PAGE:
Baby Feet


Let’s talk baby feet. Why? Well, first of all, they are adorable. Really adorable. And then new parents are so overwhelmed that they worry about everything – that is probably due to exhaustion.

Here is the first fact about baby’s feet that you might not know. ALL babies have flat feet.  Yep those little feet are flat as pancakes. As you may know, feet are really amazing and have a large number of bones, ligaments, muscles, tendons, and joints. With so much going on there, it takes feet awhile to develop completely. Usually about the time that babies turn into toddlers, their feet are developing and forming into non-flat feet. (except for about 20 percent of the population, which have flat feet) In fact, children’s feet will not be fully formed until about the age of 5.

The way baby shoes looked back in the day.
Now a very flexible shoe is recommended.

In the olden days, it was felt that baby’s feet needed to have hard soled structured shoes. The thoughts on this have changed over the years. When a toddler starts walking indoors, they should be walking in their bare feet or no slip socks. Why? Walking in their bare feet lets the child’s feet develop muscles and strength in their foot. It also lets the toes develop the grasping motion that they need to have as the child grows. If the toddler is outside, then they should have shoes as protection. The shoes should be lightweight and fully flexible.

It is important from the very start that you have your child’s shoes fit correctly. As your child starts walking, their feet will grow quickly and it will be important to watch that they have not outgrown their shoes. We also urge that you take your child to a shoe store that knows how to fit children’s shoes and that your child’s foot be measured (length and width) each time you buy shoes. The Stride Rite Company offers an iPad app for measuring your child’s foot.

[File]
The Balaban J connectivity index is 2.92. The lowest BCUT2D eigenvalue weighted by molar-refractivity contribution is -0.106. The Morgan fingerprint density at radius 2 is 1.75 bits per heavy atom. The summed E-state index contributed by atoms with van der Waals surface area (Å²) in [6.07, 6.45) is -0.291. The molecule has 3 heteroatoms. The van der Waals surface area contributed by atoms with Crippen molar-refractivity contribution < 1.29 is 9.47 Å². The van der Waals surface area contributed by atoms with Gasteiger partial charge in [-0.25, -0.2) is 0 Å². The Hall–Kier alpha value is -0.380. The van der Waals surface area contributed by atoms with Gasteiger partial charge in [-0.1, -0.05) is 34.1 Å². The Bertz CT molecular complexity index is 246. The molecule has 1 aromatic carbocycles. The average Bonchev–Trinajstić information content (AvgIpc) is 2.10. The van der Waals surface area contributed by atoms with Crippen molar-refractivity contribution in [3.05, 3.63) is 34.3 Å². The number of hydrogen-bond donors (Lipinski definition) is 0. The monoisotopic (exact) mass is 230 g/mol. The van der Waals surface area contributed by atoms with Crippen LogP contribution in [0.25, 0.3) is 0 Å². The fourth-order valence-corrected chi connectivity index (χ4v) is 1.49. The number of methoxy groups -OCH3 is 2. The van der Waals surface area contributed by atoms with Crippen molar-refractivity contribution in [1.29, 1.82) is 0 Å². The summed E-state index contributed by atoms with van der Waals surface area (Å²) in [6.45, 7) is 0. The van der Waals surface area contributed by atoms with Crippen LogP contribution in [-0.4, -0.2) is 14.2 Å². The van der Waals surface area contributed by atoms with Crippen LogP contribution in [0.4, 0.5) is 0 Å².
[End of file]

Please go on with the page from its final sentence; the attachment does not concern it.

As a child begins to walk, generally it is too soon to tell if there are any issues. A child starting to walk will be growing and strengthening all the parts of their foot. But if there are things that seem to persist like walking on their tip toes or walking with their toes pointed in those persistent attributes can indicate some issues. Your friendly local podiatrist is there to evaluate your child’s gait. Children may not have the words to tell you that their feet hurt. There are telltale signs like limping, tripping or removing their shoes frequently, (Okay, this is harder to tell because some children will just take their shoes off all the time.) or the wear on their shoes may show an uneven pattern. Your podiatrist will be able to watch your child walk, look at the wear pattern on their shoes and ask questions to help diagnose any problems. One of the questions that the doctor may ask about is family foot issues. So many of the problems with feet are hereditary so you might want to be ready to talk about family foot issues.

Chances are that your child’s feet will develop normally.  Enjoy those little baby feet while you can. They will turn into large smelly feet faster than you can image!


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